A frantic trepidation filled me up while concluding this because: 1. My heart speaks of Singapore as second home and, 2. I should be able to sleepwalk around town by now and still find my bed before the crack of dawn. In a little over 30 days I will be hitting my 1st year mark of living & working here, and in my blogger-wannabe life it should mean coming up with the most detailed, informative & functional piece of digital time-squanderer.
Before finally settling in, it was 2007 when a 3-day fling first blossomed between me & Singapura followed by a week-long mischievous tryst in 2011. The limited experience I had back then was just the prelude of our unexpected affaire de coeur. It was a relatively yet transcendentally surprising decision in my profile and I find it paramount to shell out.
Snippets of what you should know. . .
Point of Compass
This 714.3 sq. km city-state in Southeast Asia is at the southern end of the Malay Peninsula and is being separated by the Singapore Strait from the Indonesian Island, Riau. As of 2012, the population is estimated to be around 5 million. Expatriates all over the world are numerous in this country but their people consist mostly of Malays, Chinese and Indians.
English (locally called Singlish — English with Malay accent)
Chinese ( Mandarin, Hokkien, Cantonese)
Singapore Dollar (SG $)
1 SG $ = approximately 0.81 US $
1 SG $ = approximately 32.40 Php
1 SG $ = approximately 2.49 MYR
Changi International Airport has 4 major terminals for International flights 24/7. Located on the north-east side of Changi commercial centre, it is the major connecting point to 220 cities across the globe and a favorite stop-over of giant Middle-Eastern airlines. The three terminals are interconnected by free Skytrain services and are accessible to all passengers.
This huge airport contains shopping stalls and restaurants for travelers who are waiting for their flights.
What you need to get in
Citizens from United States, Canada, United Kingdom and most Asian countries like the Philippines are not required to pre-apply for Visa when traveling to Singapore. A 30-day stay is automatically given at Immigration points and another 30-day extension could be sought online via e-Extend on their ICA Portal.
Countries from Middle East like Saudi Arabia, Iraq & Iran are however required to apply for travel Visas. The requirement includes an Invitation from a relative or friend staying in Singapore.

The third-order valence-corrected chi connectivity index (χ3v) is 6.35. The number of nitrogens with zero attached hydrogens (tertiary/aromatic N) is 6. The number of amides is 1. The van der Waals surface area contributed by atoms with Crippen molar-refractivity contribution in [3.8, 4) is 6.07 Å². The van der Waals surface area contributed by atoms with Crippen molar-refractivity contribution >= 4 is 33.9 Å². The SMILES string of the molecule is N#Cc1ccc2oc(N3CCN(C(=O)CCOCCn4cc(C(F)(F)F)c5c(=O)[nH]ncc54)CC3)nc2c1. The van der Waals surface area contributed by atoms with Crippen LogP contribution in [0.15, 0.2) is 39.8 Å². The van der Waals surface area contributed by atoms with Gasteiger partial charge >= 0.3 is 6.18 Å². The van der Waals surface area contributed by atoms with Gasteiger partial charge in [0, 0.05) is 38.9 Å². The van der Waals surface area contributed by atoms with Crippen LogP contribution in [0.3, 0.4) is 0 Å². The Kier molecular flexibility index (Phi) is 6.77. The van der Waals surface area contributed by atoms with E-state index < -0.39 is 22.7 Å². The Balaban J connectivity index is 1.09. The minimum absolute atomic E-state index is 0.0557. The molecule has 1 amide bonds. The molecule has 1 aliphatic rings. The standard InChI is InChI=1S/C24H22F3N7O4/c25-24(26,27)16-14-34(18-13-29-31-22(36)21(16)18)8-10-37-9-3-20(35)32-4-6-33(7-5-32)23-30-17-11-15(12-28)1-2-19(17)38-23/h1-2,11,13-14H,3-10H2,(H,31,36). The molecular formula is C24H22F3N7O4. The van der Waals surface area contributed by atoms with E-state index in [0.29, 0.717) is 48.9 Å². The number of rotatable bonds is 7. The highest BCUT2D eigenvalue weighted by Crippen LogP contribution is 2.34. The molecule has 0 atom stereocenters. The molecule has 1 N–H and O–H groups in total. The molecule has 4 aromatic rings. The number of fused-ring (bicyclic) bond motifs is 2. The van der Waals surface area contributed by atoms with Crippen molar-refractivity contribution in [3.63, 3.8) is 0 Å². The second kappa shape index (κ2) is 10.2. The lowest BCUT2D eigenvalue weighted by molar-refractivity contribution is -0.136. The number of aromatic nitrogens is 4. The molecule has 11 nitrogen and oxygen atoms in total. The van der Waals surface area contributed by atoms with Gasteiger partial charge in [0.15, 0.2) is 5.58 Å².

For more information about Singapore Visa, please click this site:
The single most prominent set meal in any hawker center, Chicken Rice is an all time fave to locals especially to yuppies during lunch break. It is made up of steamed chicken with ginger flavored rice and chilli dips for extra flavor.
Never underestimate the dry & dull looking appearance of this dish because once you taste it, you’ll come back for more! It is my super favorite Singapore food that is available in almost all hawker centers across the island. The tiger prawns are stir fried with crispy cereals and flavored with basil.
An appetizingly good dish that is spicy enough to heighten your hunger. Only in Singapore have I tasted this type of seafood and I must say that it was worth the try! Try the Malay variety with sambal, and highly recommended is the one in Makan Sutra Gluttons Bay.
Kaya Buttered Toast
Whether for breakfast, lunch or dinner, this is a simple yet heavy meal that could fight-off hunger. Traditionally served with soft-boiled egg & kopi (coffee) or teh (tea), kaya toast is a loaf bread with kaya (spread made of egg, sugar, coconut milk & pandan flavor). My recommended restaurants that serve the best Kaya toast are Toast Box & Ya Kun.
Bak Kut Teh
Best served steaming hot with a bowl of rice, Bak Kut Teh is made up of pork ribs boiled to tenderness drenched into a bowl of soup that is so rich in pepper flavor. Although almost food stalls offer this dish, the best I have tasted so far is from Founder Bak Kut Teh located along Balestier Road and Song Fa Bak Kut Teh that has branches in Clarke Quay and Chinatown.
Spots never dare to miss. . .
Sentosa Island & Universal Studios
This man-made island is located on Harbour Front and offers exciting and wonderful tourist attractions like Universal Studios and the newly opened Marine Life Park.
From Vivo City, there are numerous ways to hop into the island and my recommendation is through the cable car ride (around $28). But you can always use the train ($3 fare), bus ($2) or stroll along Sentosa Boardwalk ($1 entrance fee) .